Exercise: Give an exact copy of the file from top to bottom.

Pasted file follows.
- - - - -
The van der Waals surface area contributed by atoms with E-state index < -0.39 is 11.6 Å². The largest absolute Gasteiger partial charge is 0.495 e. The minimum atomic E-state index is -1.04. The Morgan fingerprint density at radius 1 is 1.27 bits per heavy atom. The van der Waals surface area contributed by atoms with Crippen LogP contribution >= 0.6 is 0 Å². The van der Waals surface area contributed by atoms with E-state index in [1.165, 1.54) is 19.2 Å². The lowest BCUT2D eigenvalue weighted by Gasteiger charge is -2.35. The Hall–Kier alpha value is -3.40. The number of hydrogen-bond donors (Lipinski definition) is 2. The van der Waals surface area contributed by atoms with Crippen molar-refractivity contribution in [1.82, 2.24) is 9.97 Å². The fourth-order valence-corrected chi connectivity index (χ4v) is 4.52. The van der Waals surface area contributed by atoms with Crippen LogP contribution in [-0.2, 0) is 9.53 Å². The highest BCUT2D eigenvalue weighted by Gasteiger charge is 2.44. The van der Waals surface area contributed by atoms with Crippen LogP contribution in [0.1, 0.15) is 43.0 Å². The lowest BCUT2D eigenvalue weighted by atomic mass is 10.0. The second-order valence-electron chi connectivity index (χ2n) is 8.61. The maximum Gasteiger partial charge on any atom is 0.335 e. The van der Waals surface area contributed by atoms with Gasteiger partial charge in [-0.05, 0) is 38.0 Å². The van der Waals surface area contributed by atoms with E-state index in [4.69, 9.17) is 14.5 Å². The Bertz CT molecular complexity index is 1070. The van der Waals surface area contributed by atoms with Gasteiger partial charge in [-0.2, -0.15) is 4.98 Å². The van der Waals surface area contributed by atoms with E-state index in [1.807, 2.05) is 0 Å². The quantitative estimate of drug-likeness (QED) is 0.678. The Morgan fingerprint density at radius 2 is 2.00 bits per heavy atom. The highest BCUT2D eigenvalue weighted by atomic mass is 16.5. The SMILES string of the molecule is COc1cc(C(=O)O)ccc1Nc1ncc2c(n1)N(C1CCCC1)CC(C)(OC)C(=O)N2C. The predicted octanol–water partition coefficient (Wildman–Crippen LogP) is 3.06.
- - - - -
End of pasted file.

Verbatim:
The van der Waals surface area contributed by atoms with E-state index < -0.39 is 11.6 Å². The largest absolute Gasteiger partial charge is 0.495 e. The minimum atomic E-state index is -1.04. The Morgan fingerprint density at radius 1 is 1.27 bits per heavy atom. The van der Waals surface area contributed by atoms with Crippen LogP contribution >= 0.6 is 0 Å². The van der Waals surface area contributed by atoms with E-state index in [1.165, 1.54) is 19.2 Å². The lowest BCUT2D eigenvalue weighted by Gasteiger charge is -2.35. The Hall–Kier alpha value is -3.40. The number of hydrogen-bond donors (Lipinski definition) is 2. The van der Waals surface area contributed by atoms with Crippen molar-refractivity contribution in [1.82, 2.24) is 9.97 Å². The fourth-order valence-corrected chi connectivity index (χ4v) is 4.52. The van der Waals surface area contributed by atoms with Crippen LogP contribution in [-0.2, 0) is 9.53 Å². The highest BCUT2D eigenvalue weighted by Gasteiger charge is 2.44. The van der Waals surface area contributed by atoms with Crippen LogP contribution in [0.1, 0.15) is 43.0 Å². The lowest BCUT2D eigenvalue weighted by atomic mass is 10.0. The second-order valence-electron chi connectivity index (χ2n) is 8.61. The maximum Gasteiger partial charge on any atom is 0.335 e. The van der Waals surface area contributed by atoms with Gasteiger partial charge in [-0.05, 0) is 38.0 Å². The van der Waals surface area contributed by atoms with E-state index in [4.69, 9.17) is 14.5 Å². The Bertz CT molecular complexity index is 1070. The van der Waals surface area contributed by atoms with Gasteiger partial charge in [-0.2, -0.15) is 4.98 Å². The van der Waals surface area contributed by atoms with E-state index in [1.807, 2.05) is 0 Å². The quantitative estimate of drug-likeness (QED) is 0.678. The Morgan fingerprint density at radius 2 is 2.00 bits per heavy atom. The highest BCUT2D eigenvalue weighted by atomic mass is 16.5. The SMILES string of the molecule is COc1cc(C(=O)O)ccc1Nc1ncc2c(n1)N(C1CCCC1)CC(C)(OC)C(=O)N2C. The predicted octanol–water partition coefficient (Wildman–Crippen LogP) is 3.06.